Are children like werewolves? Full moon and its association with sleep and activity behaviors in an international sample of children

ISCOLE Research Group, Jean Philippe Chaput, Madyson Weippert, Allana G. LeBlanc, Mads F. Hjorth, Kim F. Michaelsen, Peter T. Katzmarzyk, Mark S. Tremblay, Tiago V. Barreira, Stephanie T. Broyles, Mikael Fogelholm, Gang Hu, Rebecca Kuriyan, Anura Kurpad, Estelle V. Lambert, Carol Maher, Jose Maia, Victor Matsudo, Timothy Olds, Vincent OnyweraOlga L. Sarmiento, Martyn Standage, Catrine Tudor-Locke, Pei Zhao, Anders M. Sjödin

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In order to verify if the full moon is associated with sleep and activity behaviors, we used a 12-country study providing 33,710 24-h accelerometer recordings of sleep and activity. The present observational, cross-sectional study included 5812 children ages 9-11 years from study sites that represented all inhabited continents and wide ranges of human development (Australia, Brazil, Canada, China, Colombia, Finland, India, Kenya, Portugal, South Africa, United Kingdom, and United States). Three moon phases were used in this analysis: full moon (±4 days; reference), half moon (±5-9 days), and new moon (±10-14 days) from nearest full moon. Nocturnal sleep duration, moderate-to-vigorous physical activity (MVPA), light-intensity physical activity (LPA), and total sedentary time (SED) were monitored over seven consecutive days using a waist-worn accelerometer worn 24 h a day. Only sleep duration was found to significantly differ between moon phases (~5 min/night shorter during full moon compared to new moon). Differences in MVPA, LPA, and SED between moon phases were negligible and non-significant (< 2 min/day difference). There was no difference in the associations between study sites. In conclusion, sleep duration was 1% shorter at full moon compared to new moon, while activity behaviors were not significantly associated with the lunar cycle in this global sample of children. Whether this seemingly minimal difference is clinically meaningful is questionable.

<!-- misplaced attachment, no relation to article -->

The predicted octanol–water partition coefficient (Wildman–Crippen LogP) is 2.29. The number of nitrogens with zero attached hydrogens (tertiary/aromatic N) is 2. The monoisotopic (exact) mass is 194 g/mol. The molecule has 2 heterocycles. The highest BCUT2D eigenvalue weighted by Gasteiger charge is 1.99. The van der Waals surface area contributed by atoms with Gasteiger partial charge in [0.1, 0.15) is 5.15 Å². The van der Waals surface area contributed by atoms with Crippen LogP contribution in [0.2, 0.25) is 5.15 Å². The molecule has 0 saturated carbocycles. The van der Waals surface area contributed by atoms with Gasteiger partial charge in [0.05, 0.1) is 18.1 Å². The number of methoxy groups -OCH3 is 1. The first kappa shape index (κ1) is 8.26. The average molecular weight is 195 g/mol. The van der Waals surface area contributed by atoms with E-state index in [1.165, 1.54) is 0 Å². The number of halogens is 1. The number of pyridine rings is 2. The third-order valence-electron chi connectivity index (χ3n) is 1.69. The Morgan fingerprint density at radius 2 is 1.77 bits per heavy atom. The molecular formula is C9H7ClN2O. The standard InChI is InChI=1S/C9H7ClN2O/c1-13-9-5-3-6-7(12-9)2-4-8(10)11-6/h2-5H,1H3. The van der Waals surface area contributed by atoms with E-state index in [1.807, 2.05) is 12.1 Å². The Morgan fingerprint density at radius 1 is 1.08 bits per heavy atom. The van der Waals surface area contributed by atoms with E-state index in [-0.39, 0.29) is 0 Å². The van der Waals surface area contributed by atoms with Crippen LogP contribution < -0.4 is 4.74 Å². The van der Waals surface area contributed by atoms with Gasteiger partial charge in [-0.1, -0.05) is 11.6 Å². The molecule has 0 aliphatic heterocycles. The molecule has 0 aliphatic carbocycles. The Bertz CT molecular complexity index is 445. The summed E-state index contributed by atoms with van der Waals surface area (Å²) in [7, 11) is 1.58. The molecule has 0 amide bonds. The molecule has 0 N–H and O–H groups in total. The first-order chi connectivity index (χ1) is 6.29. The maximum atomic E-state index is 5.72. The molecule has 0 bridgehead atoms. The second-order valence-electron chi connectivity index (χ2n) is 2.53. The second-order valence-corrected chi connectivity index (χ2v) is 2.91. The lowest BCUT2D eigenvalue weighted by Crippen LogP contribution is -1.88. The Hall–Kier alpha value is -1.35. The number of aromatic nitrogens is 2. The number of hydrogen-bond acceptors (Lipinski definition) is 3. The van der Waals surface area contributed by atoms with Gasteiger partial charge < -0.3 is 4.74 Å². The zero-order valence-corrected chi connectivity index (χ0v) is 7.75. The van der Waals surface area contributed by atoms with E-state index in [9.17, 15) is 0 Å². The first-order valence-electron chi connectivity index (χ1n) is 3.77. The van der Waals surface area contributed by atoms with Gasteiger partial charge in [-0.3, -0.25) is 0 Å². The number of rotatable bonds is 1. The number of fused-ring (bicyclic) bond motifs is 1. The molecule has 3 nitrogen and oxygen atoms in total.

Original languageEnglish
Article number24
Number of pages6
JournalFrontiers in Pediatrics
Publication statusPublished - 24 Mar 2016


  • children
  • lunar cycle
  • moon
  • physical activity
  • sedentary behavior
  • sleep


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